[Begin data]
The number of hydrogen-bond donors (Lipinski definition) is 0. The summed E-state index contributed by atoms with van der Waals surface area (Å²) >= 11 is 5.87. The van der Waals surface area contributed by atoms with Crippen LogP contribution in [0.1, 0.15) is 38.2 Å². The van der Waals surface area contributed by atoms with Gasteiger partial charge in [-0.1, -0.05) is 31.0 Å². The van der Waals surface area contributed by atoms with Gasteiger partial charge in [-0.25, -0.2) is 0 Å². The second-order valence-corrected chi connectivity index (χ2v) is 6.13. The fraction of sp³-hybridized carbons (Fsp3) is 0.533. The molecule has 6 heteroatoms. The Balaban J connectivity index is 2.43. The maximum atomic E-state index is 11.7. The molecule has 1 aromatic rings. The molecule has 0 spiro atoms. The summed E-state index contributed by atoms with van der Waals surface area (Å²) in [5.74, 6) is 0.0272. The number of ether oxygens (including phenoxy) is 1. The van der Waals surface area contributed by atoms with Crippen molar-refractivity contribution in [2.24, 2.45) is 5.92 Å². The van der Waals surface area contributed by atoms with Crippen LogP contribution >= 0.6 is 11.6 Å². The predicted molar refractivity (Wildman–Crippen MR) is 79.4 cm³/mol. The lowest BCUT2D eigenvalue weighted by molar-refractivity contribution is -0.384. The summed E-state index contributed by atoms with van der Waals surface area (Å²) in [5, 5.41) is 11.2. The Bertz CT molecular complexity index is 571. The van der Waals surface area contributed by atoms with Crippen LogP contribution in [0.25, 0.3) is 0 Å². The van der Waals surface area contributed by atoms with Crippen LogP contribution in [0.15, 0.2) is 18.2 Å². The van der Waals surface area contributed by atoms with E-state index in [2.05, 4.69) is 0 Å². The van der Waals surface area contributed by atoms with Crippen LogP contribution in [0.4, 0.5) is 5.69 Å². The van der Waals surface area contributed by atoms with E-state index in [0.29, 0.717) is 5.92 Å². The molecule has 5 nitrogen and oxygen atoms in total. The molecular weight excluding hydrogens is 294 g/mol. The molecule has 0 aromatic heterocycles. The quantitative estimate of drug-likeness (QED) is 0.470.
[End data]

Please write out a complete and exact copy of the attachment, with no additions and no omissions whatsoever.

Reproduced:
The number of hydrogen-bond donors (Lipinski definition) is 0. The summed E-state index contributed by atoms with van der Waals surface area (Å²) >= 11 is 5.87. The van der Waals surface area contributed by atoms with Crippen LogP contribution in [0.1, 0.15) is 38.2 Å². The van der Waals surface area contributed by atoms with Gasteiger partial charge in [-0.1, -0.05) is 31.0 Å². The van der Waals surface area contributed by atoms with Gasteiger partial charge in [-0.25, -0.2) is 0 Å². The second-order valence-corrected chi connectivity index (χ2v) is 6.13. The fraction of sp³-hybridized carbons (Fsp3) is 0.533. The molecule has 6 heteroatoms. The Balaban J connectivity index is 2.43. The maximum atomic E-state index is 11.7. The molecule has 1 aromatic rings. The molecule has 0 spiro atoms. The summed E-state index contributed by atoms with van der Waals surface area (Å²) in [5.74, 6) is 0.0272. The number of ether oxygens (including phenoxy) is 1. The van der Waals surface area contributed by atoms with Crippen molar-refractivity contribution in [2.24, 2.45) is 5.92 Å². The van der Waals surface area contributed by atoms with Crippen LogP contribution >= 0.6 is 11.6 Å². The predicted molar refractivity (Wildman–Crippen MR) is 79.4 cm³/mol. The lowest BCUT2D eigenvalue weighted by molar-refractivity contribution is -0.384. The summed E-state index contributed by atoms with van der Waals surface area (Å²) in [5, 5.41) is 11.2. The Bertz CT molecular complexity index is 571. The van der Waals surface area contributed by atoms with Crippen LogP contribution in [0.25, 0.3) is 0 Å². The van der Waals surface area contributed by atoms with Crippen LogP contribution in [0.15, 0.2) is 18.2 Å². The van der Waals surface area contributed by atoms with E-state index in [2.05, 4.69) is 0 Å². The van der Waals surface area contributed by atoms with Crippen LogP contribution in [0.4, 0.5) is 5.69 Å². The van der Waals surface area contributed by atoms with E-state index in [0.29, 0.717) is 5.92 Å². The molecule has 5 nitrogen and oxygen atoms in total. The molecular weight excluding hydrogens is 294 g/mol. The molecule has 0 aromatic heterocycles. The quantitative estimate of drug-likeness (QED) is 0.470.